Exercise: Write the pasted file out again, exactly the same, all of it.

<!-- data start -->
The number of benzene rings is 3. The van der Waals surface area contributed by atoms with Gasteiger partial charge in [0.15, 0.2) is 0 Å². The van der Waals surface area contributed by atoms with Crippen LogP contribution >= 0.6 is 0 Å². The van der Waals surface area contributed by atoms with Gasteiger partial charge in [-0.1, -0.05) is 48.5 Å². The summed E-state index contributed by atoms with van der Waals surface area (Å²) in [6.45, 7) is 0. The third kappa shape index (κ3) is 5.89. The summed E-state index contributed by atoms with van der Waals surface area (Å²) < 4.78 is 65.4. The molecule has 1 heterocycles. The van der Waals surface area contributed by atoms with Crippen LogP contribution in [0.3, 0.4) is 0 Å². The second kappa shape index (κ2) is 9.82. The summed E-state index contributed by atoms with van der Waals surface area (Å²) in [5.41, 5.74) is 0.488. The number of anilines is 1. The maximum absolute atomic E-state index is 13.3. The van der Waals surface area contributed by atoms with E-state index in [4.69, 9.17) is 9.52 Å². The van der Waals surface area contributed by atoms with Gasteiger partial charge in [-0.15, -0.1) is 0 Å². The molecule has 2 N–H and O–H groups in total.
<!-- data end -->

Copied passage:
The number of benzene rings is 3. The van der Waals surface area contributed by atoms with Gasteiger partial charge in [0.15, 0.2) is 0 Å². The van der Waals surface area contributed by atoms with Crippen LogP contribution >= 0.6 is 0 Å². The van der Waals surface area contributed by atoms with Gasteiger partial charge in [-0.1, -0.05) is 48.5 Å². The summed E-state index contributed by atoms with van der Waals surface area (Å²) in [6.45, 7) is 0. The third kappa shape index (κ3) is 5.89. The summed E-state index contributed by atoms with van der Waals surface area (Å²) < 4.78 is 65.4. The molecule has 1 heterocycles. The van der Waals surface area contributed by atoms with Crippen LogP contribution in [0.3, 0.4) is 0 Å². The second kappa shape index (κ2) is 9.82. The summed E-state index contributed by atoms with van der Waals surface area (Å²) in [5.41, 5.74) is 0.488. The number of anilines is 1. The maximum absolute atomic E-state index is 13.3. The van der Waals surface area contributed by atoms with E-state index in [4.69, 9.17) is 9.52 Å². The van der Waals surface area contributed by atoms with Gasteiger partial charge in [-0.15, -0.1) is 0 Å². The molecule has 2 N–H and O–H groups in total.